MoneyIs it wise to buy a car at auction?

Is it wise to buy a car at auction?

The answer to that question is: it can be, if you know what you’re doing. You can snap up a car for significantly less than the going rate at an auction – but equally, you could pay through the nose for something that might not even last the drive home.

Say you’re in the market for a decent used van. You could head here to a traditional dealer, or take your chances at a dedicated light commercial vehicles auction, where the risks and benefits are very much dependent on your approach.

On the surface, the auction process is relatively straightforward. Cars are presented to potential buyers as lots, and the auctioneer coaxes bids of increasing value for each lot. Just as with any other auction, the highest bid wins. In many cases could pick up a car for far less than if you’d bought it on the forecourt. And just occasionally you could unearth a rare, highly desirable classic – it may need a little work doing on it, but it could be a real bargain.

If there’s a sought-after car waiting to go under the hammer, it’s sure to attract plenty of interest. Many motoring auctions publish lists of lots well in advance, and collectors will pore over them to make sure a hidden gem doesn’t pass them by. So be prepared to go up against plenty of other bidders if something seems too good to pass up. The Daily Telegraph suggests that the best auctions take place during the week, so expect to rub shoulders with traders and real experts.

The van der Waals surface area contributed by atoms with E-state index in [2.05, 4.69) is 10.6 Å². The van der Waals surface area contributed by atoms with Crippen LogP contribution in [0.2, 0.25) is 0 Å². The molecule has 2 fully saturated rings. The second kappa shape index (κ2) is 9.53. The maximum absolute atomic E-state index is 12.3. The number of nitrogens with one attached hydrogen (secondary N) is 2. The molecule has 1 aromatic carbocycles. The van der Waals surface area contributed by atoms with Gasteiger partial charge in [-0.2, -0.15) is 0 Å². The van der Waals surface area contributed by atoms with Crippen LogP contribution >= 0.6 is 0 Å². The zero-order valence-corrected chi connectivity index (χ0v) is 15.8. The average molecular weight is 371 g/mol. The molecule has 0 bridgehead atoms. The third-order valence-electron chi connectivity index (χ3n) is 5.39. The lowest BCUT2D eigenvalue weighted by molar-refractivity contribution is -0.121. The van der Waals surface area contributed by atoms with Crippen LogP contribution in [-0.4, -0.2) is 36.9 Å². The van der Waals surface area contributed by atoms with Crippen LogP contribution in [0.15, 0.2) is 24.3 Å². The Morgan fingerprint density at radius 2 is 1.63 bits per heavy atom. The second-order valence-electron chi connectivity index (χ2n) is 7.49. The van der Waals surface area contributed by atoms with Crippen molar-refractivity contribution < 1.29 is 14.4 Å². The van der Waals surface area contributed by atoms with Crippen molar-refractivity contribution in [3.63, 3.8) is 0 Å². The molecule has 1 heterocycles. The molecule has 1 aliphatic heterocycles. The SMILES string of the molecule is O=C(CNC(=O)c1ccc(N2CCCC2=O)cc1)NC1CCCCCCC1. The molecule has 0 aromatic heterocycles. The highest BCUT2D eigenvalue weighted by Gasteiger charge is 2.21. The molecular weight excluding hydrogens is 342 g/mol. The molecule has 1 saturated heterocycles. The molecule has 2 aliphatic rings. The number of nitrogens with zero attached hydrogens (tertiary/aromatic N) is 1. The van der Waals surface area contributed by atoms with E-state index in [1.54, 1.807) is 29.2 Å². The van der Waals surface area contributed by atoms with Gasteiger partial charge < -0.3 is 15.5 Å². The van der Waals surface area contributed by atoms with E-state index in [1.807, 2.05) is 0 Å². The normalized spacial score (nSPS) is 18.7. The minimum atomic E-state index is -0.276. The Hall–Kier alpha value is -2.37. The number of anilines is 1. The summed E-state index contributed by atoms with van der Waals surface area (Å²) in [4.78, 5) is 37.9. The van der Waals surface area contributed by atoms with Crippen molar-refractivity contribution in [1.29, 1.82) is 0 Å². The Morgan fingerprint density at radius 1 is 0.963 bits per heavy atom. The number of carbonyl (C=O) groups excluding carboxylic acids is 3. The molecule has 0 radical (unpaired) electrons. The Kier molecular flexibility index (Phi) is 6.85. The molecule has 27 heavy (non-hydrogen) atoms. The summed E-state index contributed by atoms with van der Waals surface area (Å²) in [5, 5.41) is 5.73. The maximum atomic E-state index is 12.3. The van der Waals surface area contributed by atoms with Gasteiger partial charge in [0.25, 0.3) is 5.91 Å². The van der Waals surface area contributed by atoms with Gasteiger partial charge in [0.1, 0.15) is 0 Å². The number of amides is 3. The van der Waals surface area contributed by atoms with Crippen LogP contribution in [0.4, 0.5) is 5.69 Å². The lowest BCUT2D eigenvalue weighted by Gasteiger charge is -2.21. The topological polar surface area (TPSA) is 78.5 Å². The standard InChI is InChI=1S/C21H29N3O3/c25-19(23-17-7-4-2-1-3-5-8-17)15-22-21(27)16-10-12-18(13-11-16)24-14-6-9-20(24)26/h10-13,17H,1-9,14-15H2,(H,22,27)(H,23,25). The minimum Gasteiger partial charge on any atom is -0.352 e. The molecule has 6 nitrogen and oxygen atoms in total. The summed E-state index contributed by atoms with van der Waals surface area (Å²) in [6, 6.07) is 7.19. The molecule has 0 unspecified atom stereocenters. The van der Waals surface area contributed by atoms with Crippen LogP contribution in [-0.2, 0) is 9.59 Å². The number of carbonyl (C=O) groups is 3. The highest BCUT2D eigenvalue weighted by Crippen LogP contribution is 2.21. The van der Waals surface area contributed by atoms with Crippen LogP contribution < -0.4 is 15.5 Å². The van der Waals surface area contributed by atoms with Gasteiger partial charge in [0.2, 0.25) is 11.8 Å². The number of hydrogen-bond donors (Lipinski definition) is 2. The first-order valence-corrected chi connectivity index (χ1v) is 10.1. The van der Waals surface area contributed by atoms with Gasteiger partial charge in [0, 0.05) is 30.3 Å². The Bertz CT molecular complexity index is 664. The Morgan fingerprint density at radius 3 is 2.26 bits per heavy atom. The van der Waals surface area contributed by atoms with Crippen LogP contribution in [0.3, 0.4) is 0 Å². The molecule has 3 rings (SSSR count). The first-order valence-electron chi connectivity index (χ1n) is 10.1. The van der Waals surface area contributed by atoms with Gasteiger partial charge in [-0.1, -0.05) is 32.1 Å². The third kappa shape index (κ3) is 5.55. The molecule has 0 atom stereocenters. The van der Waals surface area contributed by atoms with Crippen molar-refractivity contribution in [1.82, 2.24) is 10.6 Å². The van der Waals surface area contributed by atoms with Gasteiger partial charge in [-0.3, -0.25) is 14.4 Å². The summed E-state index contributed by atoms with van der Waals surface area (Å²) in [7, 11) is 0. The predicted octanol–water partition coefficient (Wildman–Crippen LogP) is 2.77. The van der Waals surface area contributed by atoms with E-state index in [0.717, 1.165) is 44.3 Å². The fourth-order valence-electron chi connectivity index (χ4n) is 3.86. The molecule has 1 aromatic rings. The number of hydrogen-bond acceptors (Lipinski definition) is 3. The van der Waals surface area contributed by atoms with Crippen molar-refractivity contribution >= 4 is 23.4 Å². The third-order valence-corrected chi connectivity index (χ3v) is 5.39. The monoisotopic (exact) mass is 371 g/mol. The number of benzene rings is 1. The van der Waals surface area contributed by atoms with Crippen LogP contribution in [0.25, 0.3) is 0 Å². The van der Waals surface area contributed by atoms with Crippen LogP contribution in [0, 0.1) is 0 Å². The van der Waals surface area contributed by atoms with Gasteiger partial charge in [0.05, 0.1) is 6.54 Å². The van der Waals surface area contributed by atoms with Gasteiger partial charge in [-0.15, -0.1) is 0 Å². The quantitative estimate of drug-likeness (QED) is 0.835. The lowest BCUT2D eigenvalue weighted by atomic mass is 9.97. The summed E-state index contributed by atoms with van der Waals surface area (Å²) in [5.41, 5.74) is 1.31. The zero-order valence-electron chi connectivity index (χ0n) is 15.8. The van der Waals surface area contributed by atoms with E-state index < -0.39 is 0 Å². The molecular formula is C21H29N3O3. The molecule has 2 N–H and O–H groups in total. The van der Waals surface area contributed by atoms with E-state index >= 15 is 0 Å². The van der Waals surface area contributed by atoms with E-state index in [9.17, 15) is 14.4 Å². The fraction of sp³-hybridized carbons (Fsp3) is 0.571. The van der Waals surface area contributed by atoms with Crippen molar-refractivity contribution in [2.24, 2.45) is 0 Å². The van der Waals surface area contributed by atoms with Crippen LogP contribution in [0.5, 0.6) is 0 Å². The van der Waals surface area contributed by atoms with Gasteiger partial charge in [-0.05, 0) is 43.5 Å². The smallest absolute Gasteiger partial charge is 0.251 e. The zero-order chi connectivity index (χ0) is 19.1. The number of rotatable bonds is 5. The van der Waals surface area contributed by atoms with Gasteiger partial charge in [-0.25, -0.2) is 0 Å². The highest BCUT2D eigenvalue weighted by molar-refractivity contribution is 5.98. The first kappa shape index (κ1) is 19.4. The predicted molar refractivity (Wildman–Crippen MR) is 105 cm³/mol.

As well as classics, there are auctions focusing on all types of vehicle. Expect more specific classes, such as kit cars, track racers or even repossessed cars, to pop up at less frequent, specialist auctions. Police auctions can be a good way to save to cash in on a car – but make sure you’ve done your homework on a lot before catching the auctioneer’s eye.

In fact that goes for any lot at a car auction. Before bidding kicks off, you’ll have the chance to take a closer look at each car. If you’re not mechanically minded, recommends taking along someone who is. That way, expensive repair jobs could be spotted before you make the mistake of parting with any cash. Since many cars that go under the hammer are fleet cars sold off by large companies, a knowledgeable friend could identify gearbox and brake wear caused by high mileage.

Before bidding begins, the auctioneer will list any issues the seller has identified with a particular lot. While you’ll need to keep an ear out here, this list is by no means exhaustive. And with warranties rarely offered with a lot, that means you’re often at the whim of a seller’s honesty.

Should you buy your next car in an auction, then? If you know what you want and, more importantly, how much you want to pay for it, then it could be worth a shot – but you may not be covered by the rights you’d have if you bought from many dealers. The best thing to do is head to an auction without any cash in your pocket to see how it all works first, then wait for your ideal car to come up, do your research and, if you’re feeling confident, place your bid…


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